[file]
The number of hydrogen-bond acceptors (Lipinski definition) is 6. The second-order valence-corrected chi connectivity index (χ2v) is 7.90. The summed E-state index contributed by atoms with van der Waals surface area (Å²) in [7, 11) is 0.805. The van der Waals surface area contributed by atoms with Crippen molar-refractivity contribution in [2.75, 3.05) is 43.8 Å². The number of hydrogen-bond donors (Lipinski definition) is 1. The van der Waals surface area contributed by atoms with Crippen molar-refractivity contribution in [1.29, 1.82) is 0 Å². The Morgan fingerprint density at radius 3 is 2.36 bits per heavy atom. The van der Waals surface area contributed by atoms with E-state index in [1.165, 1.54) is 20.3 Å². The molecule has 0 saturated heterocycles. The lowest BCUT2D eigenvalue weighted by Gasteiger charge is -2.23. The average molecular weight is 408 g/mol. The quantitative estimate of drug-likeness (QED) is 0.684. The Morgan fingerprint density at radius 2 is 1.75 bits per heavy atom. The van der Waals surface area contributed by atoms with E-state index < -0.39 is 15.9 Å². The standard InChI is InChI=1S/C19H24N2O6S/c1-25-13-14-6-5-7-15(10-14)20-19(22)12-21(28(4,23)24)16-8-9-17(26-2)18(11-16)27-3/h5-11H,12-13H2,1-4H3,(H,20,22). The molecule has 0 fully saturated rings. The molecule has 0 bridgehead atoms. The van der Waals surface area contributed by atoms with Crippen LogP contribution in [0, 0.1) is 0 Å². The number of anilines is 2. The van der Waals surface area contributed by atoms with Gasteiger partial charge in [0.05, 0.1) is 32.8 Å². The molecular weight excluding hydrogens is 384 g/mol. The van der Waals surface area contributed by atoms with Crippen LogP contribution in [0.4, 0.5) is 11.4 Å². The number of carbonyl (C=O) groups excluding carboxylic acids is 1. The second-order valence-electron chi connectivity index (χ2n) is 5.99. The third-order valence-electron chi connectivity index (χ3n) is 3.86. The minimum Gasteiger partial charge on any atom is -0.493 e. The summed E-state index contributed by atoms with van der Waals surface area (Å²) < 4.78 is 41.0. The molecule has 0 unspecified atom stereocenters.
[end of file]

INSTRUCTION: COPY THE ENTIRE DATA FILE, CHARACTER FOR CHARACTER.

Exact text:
The number of hydrogen-bond acceptors (Lipinski definition) is 6. The second-order valence-corrected chi connectivity index (χ2v) is 7.90. The summed E-state index contributed by atoms with van der Waals surface area (Å²) in [7, 11) is 0.805. The van der Waals surface area contributed by atoms with Crippen molar-refractivity contribution in [2.75, 3.05) is 43.8 Å². The number of hydrogen-bond donors (Lipinski definition) is 1. The van der Waals surface area contributed by atoms with Crippen molar-refractivity contribution in [1.29, 1.82) is 0 Å². The Morgan fingerprint density at radius 3 is 2.36 bits per heavy atom. The van der Waals surface area contributed by atoms with E-state index in [1.165, 1.54) is 20.3 Å². The molecule has 0 saturated heterocycles. The lowest BCUT2D eigenvalue weighted by Gasteiger charge is -2.23. The average molecular weight is 408 g/mol. The quantitative estimate of drug-likeness (QED) is 0.684. The Morgan fingerprint density at radius 2 is 1.75 bits per heavy atom. The van der Waals surface area contributed by atoms with E-state index < -0.39 is 15.9 Å². The standard InChI is InChI=1S/C19H24N2O6S/c1-25-13-14-6-5-7-15(10-14)20-19(22)12-21(28(4,23)24)16-8-9-17(26-2)18(11-16)27-3/h5-11H,12-13H2,1-4H3,(H,20,22). The molecule has 0 fully saturated rings. The molecule has 0 bridgehead atoms. The van der Waals surface area contributed by atoms with Crippen LogP contribution in [0, 0.1) is 0 Å². The number of anilines is 2. The van der Waals surface area contributed by atoms with Gasteiger partial charge in [0.05, 0.1) is 32.8 Å². The molecular weight excluding hydrogens is 384 g/mol. The van der Waals surface area contributed by atoms with Crippen LogP contribution in [0.4, 0.5) is 11.4 Å². The number of carbonyl (C=O) groups excluding carboxylic acids is 1. The second-order valence-electron chi connectivity index (χ2n) is 5.99. The third-order valence-electron chi connectivity index (χ3n) is 3.86. The minimum Gasteiger partial charge on any atom is -0.493 e. The summed E-state index contributed by atoms with van der Waals surface area (Å²) < 4.78 is 41.0. The molecule has 0 unspecified atom stereocenters.